Banning Child Marriages Gains Traction in Africa and Other Reports
Every week, Rural Reporters collate reports on development in rural Africa and its environs. The reports include some of our top picks from recent must-read research, interviews, reports, blogs and in-depth articles which have been carefully selected to help you keep up with global issues. Here are some of the updates you may have missed from the previous week:
Here’s a rundown of the top stories making headlines in rural Africa this week.
The Zimbabwean Constitutional Court has delivered a landmark decision outlawing all marriages below the age of 18. This includes customary marriages.
Predictably, the move generated a great deal of comment and questions. There were even suggestions that the Zimbabwean decision was the first of its kind in Africa.
Showcasing African farming through TV, radio, and film can help engage the public in conversations about agriculture, food justice, and sustainability, according to a report in FoodTank.
These forms of media allow information to cross geographic boundaries and reach a wide audience. From reality TV shows to radio broadcasts, media can be a way for the world to learn more about African farming and the food system.
Akinwumi Adesina, president of the African Development Bank, campaigned for his new job partly by calling on African governments to engage African youth in agriculture.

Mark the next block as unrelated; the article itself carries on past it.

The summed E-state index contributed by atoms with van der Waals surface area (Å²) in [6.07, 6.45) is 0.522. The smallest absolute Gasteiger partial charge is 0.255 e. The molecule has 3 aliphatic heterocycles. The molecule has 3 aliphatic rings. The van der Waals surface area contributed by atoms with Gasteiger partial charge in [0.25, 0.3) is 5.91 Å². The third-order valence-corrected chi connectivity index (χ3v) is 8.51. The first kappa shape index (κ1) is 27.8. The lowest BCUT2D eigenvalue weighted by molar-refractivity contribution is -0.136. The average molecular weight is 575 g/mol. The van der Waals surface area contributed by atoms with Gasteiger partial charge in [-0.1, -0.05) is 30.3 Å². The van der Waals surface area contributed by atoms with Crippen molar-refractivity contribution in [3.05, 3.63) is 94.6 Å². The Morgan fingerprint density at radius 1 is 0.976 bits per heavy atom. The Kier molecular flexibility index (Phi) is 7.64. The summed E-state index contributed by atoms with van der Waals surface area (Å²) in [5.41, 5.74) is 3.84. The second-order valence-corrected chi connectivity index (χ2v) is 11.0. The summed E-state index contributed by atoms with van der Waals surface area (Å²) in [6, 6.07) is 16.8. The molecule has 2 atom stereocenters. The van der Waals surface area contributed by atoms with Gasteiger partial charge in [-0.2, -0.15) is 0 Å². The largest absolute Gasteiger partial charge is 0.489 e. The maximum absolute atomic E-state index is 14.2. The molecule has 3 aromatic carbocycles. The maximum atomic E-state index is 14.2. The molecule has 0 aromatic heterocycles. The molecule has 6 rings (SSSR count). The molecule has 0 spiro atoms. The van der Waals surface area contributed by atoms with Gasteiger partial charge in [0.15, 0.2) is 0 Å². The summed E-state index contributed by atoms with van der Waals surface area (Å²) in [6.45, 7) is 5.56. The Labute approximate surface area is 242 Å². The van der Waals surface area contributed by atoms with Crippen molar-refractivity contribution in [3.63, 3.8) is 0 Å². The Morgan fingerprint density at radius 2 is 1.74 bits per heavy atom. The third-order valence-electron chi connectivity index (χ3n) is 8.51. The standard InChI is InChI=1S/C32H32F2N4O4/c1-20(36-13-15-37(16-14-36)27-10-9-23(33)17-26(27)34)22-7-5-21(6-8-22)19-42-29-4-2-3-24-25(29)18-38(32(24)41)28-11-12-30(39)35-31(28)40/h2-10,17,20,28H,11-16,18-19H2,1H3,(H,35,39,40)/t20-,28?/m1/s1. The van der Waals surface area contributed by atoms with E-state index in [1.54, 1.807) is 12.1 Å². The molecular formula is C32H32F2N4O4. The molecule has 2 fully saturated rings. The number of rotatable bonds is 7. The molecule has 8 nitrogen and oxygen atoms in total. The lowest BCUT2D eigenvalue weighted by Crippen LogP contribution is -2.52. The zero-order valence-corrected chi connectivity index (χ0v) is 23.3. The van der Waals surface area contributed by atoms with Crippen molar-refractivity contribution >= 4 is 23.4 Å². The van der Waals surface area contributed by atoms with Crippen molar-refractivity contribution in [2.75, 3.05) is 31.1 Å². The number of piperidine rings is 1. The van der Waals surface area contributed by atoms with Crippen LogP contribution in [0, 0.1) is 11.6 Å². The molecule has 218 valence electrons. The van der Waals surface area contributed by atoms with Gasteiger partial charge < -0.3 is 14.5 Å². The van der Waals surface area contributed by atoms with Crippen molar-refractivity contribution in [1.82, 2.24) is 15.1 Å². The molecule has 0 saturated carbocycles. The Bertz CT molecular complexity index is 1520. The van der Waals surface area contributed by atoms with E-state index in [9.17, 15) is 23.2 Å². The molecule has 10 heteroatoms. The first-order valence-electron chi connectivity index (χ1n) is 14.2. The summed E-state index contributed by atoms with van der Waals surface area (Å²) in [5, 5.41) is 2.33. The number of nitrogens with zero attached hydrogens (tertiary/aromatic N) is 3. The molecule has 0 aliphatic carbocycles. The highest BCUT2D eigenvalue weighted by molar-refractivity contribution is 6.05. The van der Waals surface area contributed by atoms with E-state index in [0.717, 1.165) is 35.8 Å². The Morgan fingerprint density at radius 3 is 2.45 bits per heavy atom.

In the 1970s, microfinance took off as people started extending credit to small businesses and farmers as a way of getting them out of poverty. Microfinance works: the only problem is it’s hard to scale; it’s time-consuming and expensive to disburse and collect loans for instance. People are not able to transfer money within countries like Nigeria because they can’t get normal bank accounts or afford to pay 20% for traditional remittance/money transfers.
The conditions to have a bank account are difficult and banks are not that accessible in rural areas. (According to the Gates Foundation, 95% urban Nigeria has access to financial services, while rural is 24%). Money transfer is a financial service that is needed but not accessible.
Tanzania Advancing with Rural Electrification
Minister of Energy and Minerals, Sospeter Muhongo, has stated that the third phase of rural electrification is on the cards for Tanzania
Addressing parliament on Tuesday, Muhongo revealed the government’s plans of launching the third phase of rural electricity through the Rural Energy Agency (REA), Daily News reported.
Cows are given more rights than women in many parts of the world. Even though they constitute half the population, women’s very existence can be under threat from the time they are in the womb, especially in regions where people kill or abandon baby girls. Click to read sixteen reasons why empowering women will make the world a better place in 2016.
Look around you and you will see something else. You will feel a shared recognition of the power of education to lift the human spirit, to broaden horizons, to bridge differences. My message to you today is simple. Our nation needs your skills, your passion, your compassion, and your talents to compete and prosper in a knowledge-based, globally competitive economy.
To thrive, our communities need your leadership and commitment to civic engagement. And our families need you to succeed in college and careers — so that one day you can support your own families and strengthen your own community.